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Consider the following test case:

$start = new DateTime("2011-02-25");
$end = new DateTime("2011-03-25");

$interval = $end->diff($start);

echo "INTERVAL = ".$interval->format("%d");  // Should give me the 
                                             // interval in days, right?
echo "START = ".$start->format("Y-m-d");
echo "END = ".$end->format("Y-m-d");

The result is:

INTERVAL = 0  <---------- WTF????
START = 2011-02-25
END = 2011-03-25

diff() seems to claim that the period between February 25th, 2011 and March 25, 2011 is 0 days!

I must be overlooking something. But what?

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I also tried turning around the order: $interval = $start->diff($end); with the same result. –  Pekka 웃 Feb 12 '11 at 3:04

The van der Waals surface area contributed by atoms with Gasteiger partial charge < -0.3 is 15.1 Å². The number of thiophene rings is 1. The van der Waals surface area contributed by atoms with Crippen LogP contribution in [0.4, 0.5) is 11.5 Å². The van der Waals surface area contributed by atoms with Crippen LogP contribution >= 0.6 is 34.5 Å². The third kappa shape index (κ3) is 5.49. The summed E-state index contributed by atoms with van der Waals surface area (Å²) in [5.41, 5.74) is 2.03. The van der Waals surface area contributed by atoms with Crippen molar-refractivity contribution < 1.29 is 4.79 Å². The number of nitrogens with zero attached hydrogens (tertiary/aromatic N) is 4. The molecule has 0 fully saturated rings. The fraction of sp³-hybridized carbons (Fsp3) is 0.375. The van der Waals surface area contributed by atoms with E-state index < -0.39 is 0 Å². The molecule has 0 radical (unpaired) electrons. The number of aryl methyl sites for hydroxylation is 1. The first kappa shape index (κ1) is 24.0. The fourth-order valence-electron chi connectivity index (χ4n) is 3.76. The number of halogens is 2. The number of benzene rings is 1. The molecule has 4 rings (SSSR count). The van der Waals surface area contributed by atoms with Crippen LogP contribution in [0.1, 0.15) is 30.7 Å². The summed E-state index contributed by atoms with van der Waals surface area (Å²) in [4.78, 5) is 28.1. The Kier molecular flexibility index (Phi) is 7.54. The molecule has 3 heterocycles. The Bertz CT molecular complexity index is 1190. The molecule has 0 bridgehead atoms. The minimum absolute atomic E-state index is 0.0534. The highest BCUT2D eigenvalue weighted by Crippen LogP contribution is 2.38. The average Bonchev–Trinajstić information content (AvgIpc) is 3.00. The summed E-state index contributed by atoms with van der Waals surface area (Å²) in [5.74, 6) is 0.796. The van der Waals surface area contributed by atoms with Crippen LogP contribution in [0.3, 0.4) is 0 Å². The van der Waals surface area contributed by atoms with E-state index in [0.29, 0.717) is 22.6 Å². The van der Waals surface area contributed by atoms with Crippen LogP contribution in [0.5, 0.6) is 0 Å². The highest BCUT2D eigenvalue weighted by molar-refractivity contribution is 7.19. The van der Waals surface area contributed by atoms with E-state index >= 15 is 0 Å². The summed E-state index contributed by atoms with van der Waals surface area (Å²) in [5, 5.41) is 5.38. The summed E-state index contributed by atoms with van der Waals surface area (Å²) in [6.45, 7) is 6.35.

I'm surprised to be saying this to you, but please see example #3 in the manual: php.net/manual/en/dateinterval.format.php :) –  deceze Feb 12 '11 at 3:12
@deceze yeah, I get it now :) Although I'm still having trouble understanding what d is supposed to do then to be honest. Anyway, it works! (Edit now I understand: It's the difference in calendar days. Duh.) –  Pekka 웃 Feb 12 '11 at 3:14
'%m month, %d days'1 month, 0 days –  deceze Feb 12 '11 at 3:19
@deceze yeah, thanks! I'm slow today. –  Pekka 웃 Feb 12 '11 at 3:20

1 Answer 1

up vote 5 down vote accepted

you need to use format code 'a'. d is the number of days in the diff, not the net number of days. in the dateinterval object, days is the corresponding field. in your example, you will see m = 1

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Arrgh. I didn't understand that. Thanks! (can accept in 5 minutes) –  Pekka 웃 Feb 12 '11 at 3:12

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